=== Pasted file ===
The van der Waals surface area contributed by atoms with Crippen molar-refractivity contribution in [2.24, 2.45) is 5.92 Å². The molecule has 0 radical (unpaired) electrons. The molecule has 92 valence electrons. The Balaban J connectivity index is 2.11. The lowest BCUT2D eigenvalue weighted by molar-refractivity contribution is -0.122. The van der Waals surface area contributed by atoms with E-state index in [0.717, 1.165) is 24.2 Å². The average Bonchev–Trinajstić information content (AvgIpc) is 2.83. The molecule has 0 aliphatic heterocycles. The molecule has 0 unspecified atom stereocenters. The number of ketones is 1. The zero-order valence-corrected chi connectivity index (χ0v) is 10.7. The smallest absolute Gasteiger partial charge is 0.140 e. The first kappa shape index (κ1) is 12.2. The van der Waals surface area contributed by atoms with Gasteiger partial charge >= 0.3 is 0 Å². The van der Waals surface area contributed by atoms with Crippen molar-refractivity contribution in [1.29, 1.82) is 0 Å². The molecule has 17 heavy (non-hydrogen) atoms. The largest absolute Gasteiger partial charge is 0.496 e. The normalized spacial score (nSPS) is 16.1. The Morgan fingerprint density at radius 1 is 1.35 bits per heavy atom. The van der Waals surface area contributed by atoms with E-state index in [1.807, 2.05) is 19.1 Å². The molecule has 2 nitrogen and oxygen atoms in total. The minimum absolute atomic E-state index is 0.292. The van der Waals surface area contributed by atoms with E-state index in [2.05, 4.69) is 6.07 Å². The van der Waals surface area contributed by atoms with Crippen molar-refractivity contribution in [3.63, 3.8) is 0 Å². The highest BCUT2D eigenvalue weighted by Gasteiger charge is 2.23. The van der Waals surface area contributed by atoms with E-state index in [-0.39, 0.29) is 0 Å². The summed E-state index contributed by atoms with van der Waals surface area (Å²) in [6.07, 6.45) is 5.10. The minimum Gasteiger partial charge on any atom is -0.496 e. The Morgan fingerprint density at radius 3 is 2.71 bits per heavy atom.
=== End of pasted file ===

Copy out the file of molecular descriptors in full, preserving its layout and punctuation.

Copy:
The van der Waals surface area contributed by atoms with Crippen molar-refractivity contribution in [2.24, 2.45) is 5.92 Å². The molecule has 0 radical (unpaired) electrons. The molecule has 92 valence electrons. The Balaban J connectivity index is 2.11. The lowest BCUT2D eigenvalue weighted by molar-refractivity contribution is -0.122. The van der Waals surface area contributed by atoms with E-state index in [0.717, 1.165) is 24.2 Å². The average Bonchev–Trinajstić information content (AvgIpc) is 2.83. The molecule has 0 aliphatic heterocycles. The molecule has 0 unspecified atom stereocenters. The number of ketones is 1. The zero-order valence-corrected chi connectivity index (χ0v) is 10.7. The smallest absolute Gasteiger partial charge is 0.140 e. The first kappa shape index (κ1) is 12.2. The van der Waals surface area contributed by atoms with Gasteiger partial charge >= 0.3 is 0 Å². The van der Waals surface area contributed by atoms with Crippen molar-refractivity contribution in [1.29, 1.82) is 0 Å². The molecule has 17 heavy (non-hydrogen) atoms. The largest absolute Gasteiger partial charge is 0.496 e. The normalized spacial score (nSPS) is 16.1. The Morgan fingerprint density at radius 1 is 1.35 bits per heavy atom. The van der Waals surface area contributed by atoms with E-state index in [1.807, 2.05) is 19.1 Å². The molecule has 2 nitrogen and oxygen atoms in total. The minimum absolute atomic E-state index is 0.292. The van der Waals surface area contributed by atoms with E-state index in [2.05, 4.69) is 6.07 Å². The van der Waals surface area contributed by atoms with Crippen molar-refractivity contribution in [3.63, 3.8) is 0 Å². The highest BCUT2D eigenvalue weighted by Gasteiger charge is 2.23. The van der Waals surface area contributed by atoms with E-state index in [-0.39, 0.29) is 0 Å². The summed E-state index contributed by atoms with van der Waals surface area (Å²) in [6.07, 6.45) is 5.10. The minimum Gasteiger partial charge on any atom is -0.496 e. The Morgan fingerprint density at radius 3 is 2.71 bits per heavy atom.